more....

Review By Jed Distler ,Gramophone,July 2011

Although 17 years separate Richard Daniel pour’s two books of preludes that encompass The Enchanted Garden (1992–2009), the composer’s keyboard style remains remarkably consistent and skillfully crafted for maximum pianistic effect. Influences and inferences reveal themselves and often run rampant. The soft right-hand trills and delicate filigree supported by a left-hand ostinato midway through “Promenade” evoke Debussy rewritten by Hindemith. The agitated middle section of “Night” conjures up out takes from the Barber Sonata’s first movement, while curvy melodic figurations over a steady, loping accompaniment answer the musical question, “What if Erroll Garner and Prokofiev’s Seventh Sonata’s first movement

“Mardi Gras” is a dissonant, aggressive yet not so memorable samba. Think of Milhaud’s Scaramouche without the catchy tunes or the witty harmonic turns of phrase and you’ve got “Surrounded by Idiots”. “Lean Kat Stride” sounds like the snazzier parts of West Side Story covered with lead. The ghost referred to in No 11’s title may originally have been the scary kind but there’s nothing really frightening about reams of notes flowing from the spigot of Scriabin’s eight-tone scale. However, when Daniel pour gets out of his own way and allows his lyrical gifts to come to the fore, the real composer in him truly shimmers. Listen to the poignant processional chords and discreet dissonant touches in “Elegy” and “A Community of Silence”, while the achingly sparse “Winter Solstice” unfolds in the best Bernstein/Rorem/Sondheim tradition and seems far shorter than its eight-minute duration. Most of Xiayin Wang’s playing is polished and persuasive but the jazz-influenced pieces need a lighter, suppler touch. If young pianists begin to add these works to their jury and competition contemporary repertoire requirements, I wouldn’t be a bit surprised.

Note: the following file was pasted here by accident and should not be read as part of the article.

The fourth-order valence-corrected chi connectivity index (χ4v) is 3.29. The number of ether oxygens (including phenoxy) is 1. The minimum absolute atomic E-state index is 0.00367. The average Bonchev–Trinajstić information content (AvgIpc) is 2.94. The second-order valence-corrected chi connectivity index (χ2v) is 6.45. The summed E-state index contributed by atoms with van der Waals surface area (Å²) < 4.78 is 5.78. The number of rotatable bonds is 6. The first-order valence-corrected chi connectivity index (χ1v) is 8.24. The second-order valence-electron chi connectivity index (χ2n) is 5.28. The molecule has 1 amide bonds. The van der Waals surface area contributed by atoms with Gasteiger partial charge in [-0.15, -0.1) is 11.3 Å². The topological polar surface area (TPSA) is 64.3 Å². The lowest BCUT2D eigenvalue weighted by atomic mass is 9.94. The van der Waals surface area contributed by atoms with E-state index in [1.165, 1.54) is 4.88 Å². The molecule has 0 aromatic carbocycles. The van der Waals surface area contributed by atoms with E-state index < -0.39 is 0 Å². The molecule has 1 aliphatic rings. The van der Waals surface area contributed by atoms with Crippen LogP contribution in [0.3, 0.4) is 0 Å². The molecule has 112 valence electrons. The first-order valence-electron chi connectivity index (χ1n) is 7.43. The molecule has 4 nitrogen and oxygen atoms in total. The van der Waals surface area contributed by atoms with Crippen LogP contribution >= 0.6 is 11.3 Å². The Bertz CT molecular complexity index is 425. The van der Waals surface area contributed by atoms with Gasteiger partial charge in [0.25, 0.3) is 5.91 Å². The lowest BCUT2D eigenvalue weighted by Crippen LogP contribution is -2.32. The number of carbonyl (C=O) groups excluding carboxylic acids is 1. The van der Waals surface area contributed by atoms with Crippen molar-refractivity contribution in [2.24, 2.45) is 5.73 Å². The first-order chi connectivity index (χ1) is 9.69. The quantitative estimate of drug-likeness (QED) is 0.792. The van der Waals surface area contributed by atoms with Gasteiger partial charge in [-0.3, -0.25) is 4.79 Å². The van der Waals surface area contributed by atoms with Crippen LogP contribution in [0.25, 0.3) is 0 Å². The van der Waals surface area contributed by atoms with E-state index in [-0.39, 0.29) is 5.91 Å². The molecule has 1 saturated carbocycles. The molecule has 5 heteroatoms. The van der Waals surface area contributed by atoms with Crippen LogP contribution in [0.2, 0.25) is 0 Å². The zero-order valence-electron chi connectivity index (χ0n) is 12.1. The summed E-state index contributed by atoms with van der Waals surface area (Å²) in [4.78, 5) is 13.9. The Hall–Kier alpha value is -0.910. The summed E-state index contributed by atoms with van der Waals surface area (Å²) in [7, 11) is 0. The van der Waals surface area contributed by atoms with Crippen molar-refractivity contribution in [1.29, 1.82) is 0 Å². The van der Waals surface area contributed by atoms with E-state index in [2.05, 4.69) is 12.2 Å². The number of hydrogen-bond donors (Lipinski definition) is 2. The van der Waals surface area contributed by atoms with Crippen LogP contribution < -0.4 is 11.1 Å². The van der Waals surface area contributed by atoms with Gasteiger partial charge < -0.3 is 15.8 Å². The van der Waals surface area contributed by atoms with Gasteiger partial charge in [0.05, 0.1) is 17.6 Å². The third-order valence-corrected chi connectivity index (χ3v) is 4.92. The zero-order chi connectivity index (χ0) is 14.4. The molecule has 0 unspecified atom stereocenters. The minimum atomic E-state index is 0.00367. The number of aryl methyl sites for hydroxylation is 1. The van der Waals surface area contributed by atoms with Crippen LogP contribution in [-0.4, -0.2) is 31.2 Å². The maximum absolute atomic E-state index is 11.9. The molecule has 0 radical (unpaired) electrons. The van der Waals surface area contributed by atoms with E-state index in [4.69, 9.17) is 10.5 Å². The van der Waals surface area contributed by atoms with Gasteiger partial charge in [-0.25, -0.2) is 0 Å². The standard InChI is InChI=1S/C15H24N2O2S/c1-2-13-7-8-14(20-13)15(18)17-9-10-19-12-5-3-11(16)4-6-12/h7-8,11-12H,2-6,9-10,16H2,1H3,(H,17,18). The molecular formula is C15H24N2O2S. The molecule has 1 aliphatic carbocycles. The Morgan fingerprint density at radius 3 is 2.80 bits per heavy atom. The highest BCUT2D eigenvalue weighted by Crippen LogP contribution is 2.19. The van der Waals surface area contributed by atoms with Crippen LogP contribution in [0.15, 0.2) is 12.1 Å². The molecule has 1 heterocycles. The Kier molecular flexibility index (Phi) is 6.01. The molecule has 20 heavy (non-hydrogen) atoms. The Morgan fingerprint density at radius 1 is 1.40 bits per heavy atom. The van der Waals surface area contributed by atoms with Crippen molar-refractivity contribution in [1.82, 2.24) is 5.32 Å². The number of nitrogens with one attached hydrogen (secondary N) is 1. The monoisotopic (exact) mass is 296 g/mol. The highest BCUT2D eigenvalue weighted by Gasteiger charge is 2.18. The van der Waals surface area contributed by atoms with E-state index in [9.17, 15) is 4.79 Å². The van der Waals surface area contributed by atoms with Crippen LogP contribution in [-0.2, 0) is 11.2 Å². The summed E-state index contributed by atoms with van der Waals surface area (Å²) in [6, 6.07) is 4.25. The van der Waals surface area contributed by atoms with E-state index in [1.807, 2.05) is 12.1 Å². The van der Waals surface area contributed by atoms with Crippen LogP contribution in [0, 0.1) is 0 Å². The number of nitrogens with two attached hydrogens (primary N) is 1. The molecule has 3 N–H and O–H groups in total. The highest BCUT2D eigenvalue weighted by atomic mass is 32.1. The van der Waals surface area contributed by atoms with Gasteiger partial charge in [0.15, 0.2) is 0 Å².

more....

Review By Record Geijutsu,June 2011


8.559669_The Record Geijutsu_072011_jp.pdf